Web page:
It turned out that my new colleagues were just as smart as any university faculty; they read the TLS and played chess during lunch breaks. Many dreamed of writing the Great English Novel. For example, one of the brightest writers there, the author of a famous campaign for Volvo, took a year off in which to fashion his masterpiece. Unfortunately he had finished it by the end of the first morning, and was back writing copy within the month.

This demonstrates the damage long-term abuse of language can inflict upon the soul. Copywriting cuts the communication cord between word and feeling. By offering instant gratification it atrophies more subtle emotions. It is all plot and no psychology. It depends for success upon buzz words, upon fashion, upon sentimentality, upon kitsch. Try making a novel out of those ingredients.

We worked in teams - each copywriter had an art director - and we discussed our products with the same sagacity academics reserve for Shakespeare's late comedies, only we were brooding over cans of soup or bars of chocolate. Being a novice I was given small-budget accounts such as the United States Travel Service and Valderma - "a spot's worst friend". This was fine by me; the former allowed me to indulge my passion for Americans, for the arcane, for sentences without verbs, while the latter gave me scope to experiment with a series of unlikely narrators. I felt sorry for the spots, I identified with them, I wrote the commercials from their point of view.

"You've no idea how miserable it is being a spot," said a lugubrious voice between records on Radio Luxembourg. "I feel completely unloved, absolutely unwanted, no friends, no one to talk to, and when I do make one of my rare public appearances what happens? Is anyone pleased to see me? Oh no, not likely. I'll tell you what happens. I get hit with that awful Valderma stuff, and that's me done for. Don't people realize, I've got feelings too..."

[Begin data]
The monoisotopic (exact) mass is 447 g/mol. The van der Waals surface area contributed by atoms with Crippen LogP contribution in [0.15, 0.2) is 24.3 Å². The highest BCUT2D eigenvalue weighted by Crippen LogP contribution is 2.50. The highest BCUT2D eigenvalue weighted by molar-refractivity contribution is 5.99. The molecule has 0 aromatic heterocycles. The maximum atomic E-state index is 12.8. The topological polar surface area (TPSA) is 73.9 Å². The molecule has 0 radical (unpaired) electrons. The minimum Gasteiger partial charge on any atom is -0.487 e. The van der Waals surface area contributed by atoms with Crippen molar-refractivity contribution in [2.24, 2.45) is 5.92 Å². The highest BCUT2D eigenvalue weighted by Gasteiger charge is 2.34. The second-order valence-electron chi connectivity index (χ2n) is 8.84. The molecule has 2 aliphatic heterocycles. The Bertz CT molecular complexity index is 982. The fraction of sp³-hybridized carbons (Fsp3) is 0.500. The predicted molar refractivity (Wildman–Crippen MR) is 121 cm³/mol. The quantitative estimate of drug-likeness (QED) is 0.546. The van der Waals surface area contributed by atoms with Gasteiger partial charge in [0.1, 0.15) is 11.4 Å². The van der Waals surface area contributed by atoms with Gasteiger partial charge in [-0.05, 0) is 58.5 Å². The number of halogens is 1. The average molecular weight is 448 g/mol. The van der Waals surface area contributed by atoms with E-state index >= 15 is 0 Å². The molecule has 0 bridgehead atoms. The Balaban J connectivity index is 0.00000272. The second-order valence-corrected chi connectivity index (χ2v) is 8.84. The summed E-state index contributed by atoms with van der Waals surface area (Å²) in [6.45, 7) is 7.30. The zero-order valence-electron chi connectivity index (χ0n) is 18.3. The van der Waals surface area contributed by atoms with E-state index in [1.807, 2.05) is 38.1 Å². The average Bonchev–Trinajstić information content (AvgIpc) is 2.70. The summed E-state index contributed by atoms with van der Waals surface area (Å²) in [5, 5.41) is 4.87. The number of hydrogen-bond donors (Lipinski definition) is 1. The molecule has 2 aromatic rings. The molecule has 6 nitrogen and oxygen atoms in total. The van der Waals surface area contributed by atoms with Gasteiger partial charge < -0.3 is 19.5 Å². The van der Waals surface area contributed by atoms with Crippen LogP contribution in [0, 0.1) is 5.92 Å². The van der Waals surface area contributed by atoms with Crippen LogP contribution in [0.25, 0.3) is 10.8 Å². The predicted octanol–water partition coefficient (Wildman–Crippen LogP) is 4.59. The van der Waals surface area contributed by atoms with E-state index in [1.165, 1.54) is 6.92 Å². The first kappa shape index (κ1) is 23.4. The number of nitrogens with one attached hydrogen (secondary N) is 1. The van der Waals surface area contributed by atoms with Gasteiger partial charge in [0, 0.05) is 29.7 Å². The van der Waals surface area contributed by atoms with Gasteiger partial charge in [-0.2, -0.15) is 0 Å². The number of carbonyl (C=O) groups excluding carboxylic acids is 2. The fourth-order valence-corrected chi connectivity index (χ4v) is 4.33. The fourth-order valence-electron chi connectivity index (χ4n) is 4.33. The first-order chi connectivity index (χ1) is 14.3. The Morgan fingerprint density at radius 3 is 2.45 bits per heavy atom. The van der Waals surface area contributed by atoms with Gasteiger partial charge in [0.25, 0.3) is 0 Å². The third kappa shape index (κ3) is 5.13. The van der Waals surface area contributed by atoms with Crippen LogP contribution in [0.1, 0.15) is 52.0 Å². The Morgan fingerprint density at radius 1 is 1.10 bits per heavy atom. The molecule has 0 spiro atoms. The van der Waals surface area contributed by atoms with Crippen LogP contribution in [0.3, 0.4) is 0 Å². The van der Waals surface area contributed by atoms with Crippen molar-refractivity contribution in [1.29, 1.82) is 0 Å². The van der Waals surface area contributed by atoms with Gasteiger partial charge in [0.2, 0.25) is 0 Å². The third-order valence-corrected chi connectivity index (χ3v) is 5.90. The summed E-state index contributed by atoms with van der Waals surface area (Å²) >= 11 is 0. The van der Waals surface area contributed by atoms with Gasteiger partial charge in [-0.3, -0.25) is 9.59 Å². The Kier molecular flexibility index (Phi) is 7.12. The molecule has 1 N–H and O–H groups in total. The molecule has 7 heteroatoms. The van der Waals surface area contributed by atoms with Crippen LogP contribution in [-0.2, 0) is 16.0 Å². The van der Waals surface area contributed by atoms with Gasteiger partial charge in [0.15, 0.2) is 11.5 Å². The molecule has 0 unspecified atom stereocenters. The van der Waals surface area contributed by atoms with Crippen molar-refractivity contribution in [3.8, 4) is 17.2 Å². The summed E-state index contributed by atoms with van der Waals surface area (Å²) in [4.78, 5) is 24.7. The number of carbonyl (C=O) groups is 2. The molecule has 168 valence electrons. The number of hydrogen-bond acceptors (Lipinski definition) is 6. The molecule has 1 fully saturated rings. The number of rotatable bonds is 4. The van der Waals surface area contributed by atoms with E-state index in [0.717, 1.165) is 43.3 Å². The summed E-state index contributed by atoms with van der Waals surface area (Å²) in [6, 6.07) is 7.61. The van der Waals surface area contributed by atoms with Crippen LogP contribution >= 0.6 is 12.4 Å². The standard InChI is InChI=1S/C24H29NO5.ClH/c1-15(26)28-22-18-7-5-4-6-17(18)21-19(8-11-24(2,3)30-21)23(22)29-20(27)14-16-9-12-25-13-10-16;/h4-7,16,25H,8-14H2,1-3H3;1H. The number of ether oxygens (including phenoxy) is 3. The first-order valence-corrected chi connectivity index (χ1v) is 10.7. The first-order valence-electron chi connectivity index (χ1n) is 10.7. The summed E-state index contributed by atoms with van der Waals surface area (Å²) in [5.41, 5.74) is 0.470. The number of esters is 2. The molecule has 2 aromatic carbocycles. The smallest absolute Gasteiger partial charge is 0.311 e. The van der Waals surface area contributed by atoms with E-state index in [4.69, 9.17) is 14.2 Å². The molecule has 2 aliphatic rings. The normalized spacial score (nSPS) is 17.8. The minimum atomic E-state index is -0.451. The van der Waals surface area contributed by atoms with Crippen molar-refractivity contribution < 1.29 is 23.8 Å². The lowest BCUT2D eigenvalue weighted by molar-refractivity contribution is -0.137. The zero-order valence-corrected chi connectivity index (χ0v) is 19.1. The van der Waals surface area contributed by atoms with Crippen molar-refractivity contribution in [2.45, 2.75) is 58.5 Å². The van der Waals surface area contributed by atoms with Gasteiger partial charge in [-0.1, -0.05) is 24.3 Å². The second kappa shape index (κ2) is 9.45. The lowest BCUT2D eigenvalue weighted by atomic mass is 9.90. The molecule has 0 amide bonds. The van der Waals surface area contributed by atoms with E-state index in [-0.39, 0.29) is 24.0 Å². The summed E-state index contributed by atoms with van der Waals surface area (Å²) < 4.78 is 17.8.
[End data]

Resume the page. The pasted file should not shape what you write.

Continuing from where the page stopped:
Later Philip Madoc appeared as Count Spotski, driven to an early grave by garlic and Valderma, and Polly James read the tragic "Diary of a Spot". Even sadder was the plea of the mad professor to save his beloved spots from extinction. Like all proper mad scientists he spoke with a pronounced German accent.

"I have been studying the love life of spots for thirty years now, and what I don't know about the little beggars ain't worth knowing. Now to begin with I must tell you that of course there are two kinds of spots: male spots and female spots. So when a male spot wants to attract a lady spot for a bit of canoodling, he glows a nice red colour, and the lady sidles over to him and says, 'Hey big boy, what's cooking?' And, before you know it, there's a whole lot of little spots coming up. And, believe me, this life cycle repeats itself again and again. But, I have to tell you that there are crazy peoples around who are trying to prevent my research. They keep putting that dreadful Valderma cream on to my lovely spots, which puts them right off mating altogether, and means that there are no more little spots..."

Gradually I was entrusted with larger accounts and more daunting clients, such as Proctor & Gamble. I have never been to Salt Lake City, but I imagine its air is sanctified, much like the atmosphere at P & G's headquarters on the outskirts of Newcastle. I certainly regarded it as no coincidence that the product I was working on - Crest - sounded not unlike the god of the Mormons.

We were ushered into the office of the product manager. He had close- cropped hair and wore a white short-sleeved shirt with a dark tie. He looked like Robert Duvall in mad-mode. He turned to me and said: "Do you believe in Crest?"

I was tongue-tied. My face, as usual, registered misery. I remembered all the Jewish martyrs. I couldn't bring myself to say yes. Besides, I didn't think he would believe me. I lack credibility, even on those rare occasions when I am being sincere. I was rescued by my art director. "I know I can speak for Clive," he said, "when I state that we would never work on a product we didn't believe in." I regarded him as he spoke and observed no hint of mockery, no sign that he was pulling the guy's leg. This was the wonder of advertising; the complete absence of cynicism. It may have many mansions, but it has no room for Doubting Thomases.